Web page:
Tuesday, April 24

Do you want to play?


Jonathan Solichin

With more than 8,000 participants each year, intramural sports are a popular recreation option at UCLA. While sports range from the very strenuous, such as water polo, to the more lighthearted, such as kickball, all of these sports offer students a chance at victory and the coveted “Intramural Champion” T-shirt.

From fraternity or sorority and Office of Residential Life leagues to free agency and one-day tournaments, there are a variety of ways to participate in IM sports.

To join a league, team managers must sign up teams at the John Wooden Center, and then schedule games online. Free agents also have to sign up in person and then attend the Mandatory Free Agent Social on Oct. 8.

All league registration begins on Monday, the first day of the quarter, and ends on Oct. 8.
In addition to the IM Sports highlighted below, here are other ones you can sign up for:

“¢bull; Flag football
“¢bull; Soccer
“¢bull; Tennis
“¢bull; Volleyball
“¢bull; Dodgeball
“¢bull; Table tennis
“¢bull; Basketball
“¢bull; Softball
“¢bull; Water polo
“¢bull; Racquetball

Added just last year as a result of increased interest in IM sports, kickball has quickly become a popular offering for its combination of simplicity and nostalgia.

“I hadn’t played since like fifth or sixth grade, but I definitely remembered how to play,” said second-year psychology student Hayley Bowyer. “It really took me back.”

Because the game is less intensely physical, several teams competing in last year’s league decided to up the excitement by adding themes to each game.

“It’s not exactly the most active sport,” Bowyer said. “We all just decided it would be more fun if we had theme days ““ we had prom day, gangster day, lots of different ones.”

But although the competition remains lighthearted throughout the season, Bowyer said there is a notable change in intensity come playoffs.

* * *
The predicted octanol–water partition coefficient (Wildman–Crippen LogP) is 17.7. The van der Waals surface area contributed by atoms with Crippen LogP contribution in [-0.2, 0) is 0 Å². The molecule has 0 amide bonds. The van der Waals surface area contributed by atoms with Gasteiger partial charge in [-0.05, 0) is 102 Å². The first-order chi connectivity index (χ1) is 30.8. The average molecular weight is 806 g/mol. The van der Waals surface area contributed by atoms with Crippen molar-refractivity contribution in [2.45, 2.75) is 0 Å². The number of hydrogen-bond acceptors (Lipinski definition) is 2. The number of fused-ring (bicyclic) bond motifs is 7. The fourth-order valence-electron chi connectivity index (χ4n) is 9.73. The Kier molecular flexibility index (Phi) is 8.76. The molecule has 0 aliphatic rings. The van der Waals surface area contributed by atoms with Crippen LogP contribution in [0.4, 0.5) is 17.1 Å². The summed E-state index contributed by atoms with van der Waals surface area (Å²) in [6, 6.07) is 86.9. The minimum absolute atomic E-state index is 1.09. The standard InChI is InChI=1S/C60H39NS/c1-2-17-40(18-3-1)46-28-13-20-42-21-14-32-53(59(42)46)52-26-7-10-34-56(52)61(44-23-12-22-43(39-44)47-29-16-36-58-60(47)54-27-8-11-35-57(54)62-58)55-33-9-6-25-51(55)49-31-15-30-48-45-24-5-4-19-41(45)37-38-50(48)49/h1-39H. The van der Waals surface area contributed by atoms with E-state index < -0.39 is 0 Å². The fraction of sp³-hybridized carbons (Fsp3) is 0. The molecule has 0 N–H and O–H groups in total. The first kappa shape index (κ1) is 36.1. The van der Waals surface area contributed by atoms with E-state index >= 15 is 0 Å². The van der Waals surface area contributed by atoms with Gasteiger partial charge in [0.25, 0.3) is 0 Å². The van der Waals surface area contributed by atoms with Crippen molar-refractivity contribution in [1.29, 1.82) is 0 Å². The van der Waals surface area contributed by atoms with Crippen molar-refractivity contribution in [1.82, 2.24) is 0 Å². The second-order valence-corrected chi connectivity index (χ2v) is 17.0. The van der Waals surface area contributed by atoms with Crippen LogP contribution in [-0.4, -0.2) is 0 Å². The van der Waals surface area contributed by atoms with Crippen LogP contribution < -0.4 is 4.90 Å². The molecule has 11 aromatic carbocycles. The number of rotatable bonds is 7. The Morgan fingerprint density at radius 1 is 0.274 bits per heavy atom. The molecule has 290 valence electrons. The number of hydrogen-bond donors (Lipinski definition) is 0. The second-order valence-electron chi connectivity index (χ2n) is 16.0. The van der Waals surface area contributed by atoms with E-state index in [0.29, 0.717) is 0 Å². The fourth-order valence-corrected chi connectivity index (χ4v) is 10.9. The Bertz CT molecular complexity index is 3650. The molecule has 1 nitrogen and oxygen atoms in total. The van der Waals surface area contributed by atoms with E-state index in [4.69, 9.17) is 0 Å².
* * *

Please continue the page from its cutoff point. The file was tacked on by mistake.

“We were all really into it and having a great time all season, but in the end, everybody was really, really gunning for the championship,” she said. “Everybody just really wants that “˜Champion’ T-shirt.”

Wheelchair basketball enjoys popularity as an IM sport ““ almost exclusively among those who have no experience riding in wheelchairs.

Fourth-year geography/environmental studies student Quentin Gregg, who has been a part of one of the league’s more competitive teams for three years, said he was surprised by the amount of newcomers interested in the sport.

“Pretty much everyone is able-bodied,” he said. “There’s a pretty steep learning curve, but there are definitely teams that become really, really competitive eventually.”

The learning curve, Gregg said, involves both the surprisingly strenuous nature of the sport as well as concerns of a more practical nature.

“You can learn how to roll fast pretty quickly, but once you’re going fast ““ trying to make a layup, say ““ it’s harder actually to learn how to stop,” he said with a laugh.

Gregg said little-known practice sessions, where people can master these mechanics before committing to a team, are available year-round. And for those who do become more seriously involved in the sport, there are a huge number of opportunities outside of the IM league.

“The guy who got our team together actually plays for a pro league, a Clippers-sponsored team,” Gregg said. “The sport could be so much more popular if people knew about it ““ these guys can do amazing things.”

More commonly known as beach volleyball, this sport has always been a favorite activity at Sunset Canyon Recreation Center, and it’s now enjoying an extra boost after this summer’s Olympic Games. As such, UCLA Recreation will offer a fall two-on-two tournament in addition to the spring league this year.

Mary Kate Vale, a second-year marine biology student who hopes to play in the fall tournament, had extra reason to be inspired by the Olympics.

“I loved watching Misty (May-Treanor) and Kerri (Walsh Jennings),” she said. “My old club coach used to train Misty, so it was really cool to watch them do so well.”

Vale said that these brushes with famous beach volleyball players are common in Southern California, widely considered the sport’s hotbed. For those hoping to play at UCLA, it also means many students have extensive experience playing, bringing a high level of competition even to casual games, Vale said.

Vale was quick to note that, despite the generally high skill level at UCLA and the added difficulty of trying to be agile in hot sand, the atmosphere of beach volleyball is the opposite of intimidating.

“What’s cool about beach volleyball is that you don’t have to be really good to keep a game going and volley a few times,” she said.

“It’s awesome that everyone from SoCal is so good, but everyone can get out there and mess around.”

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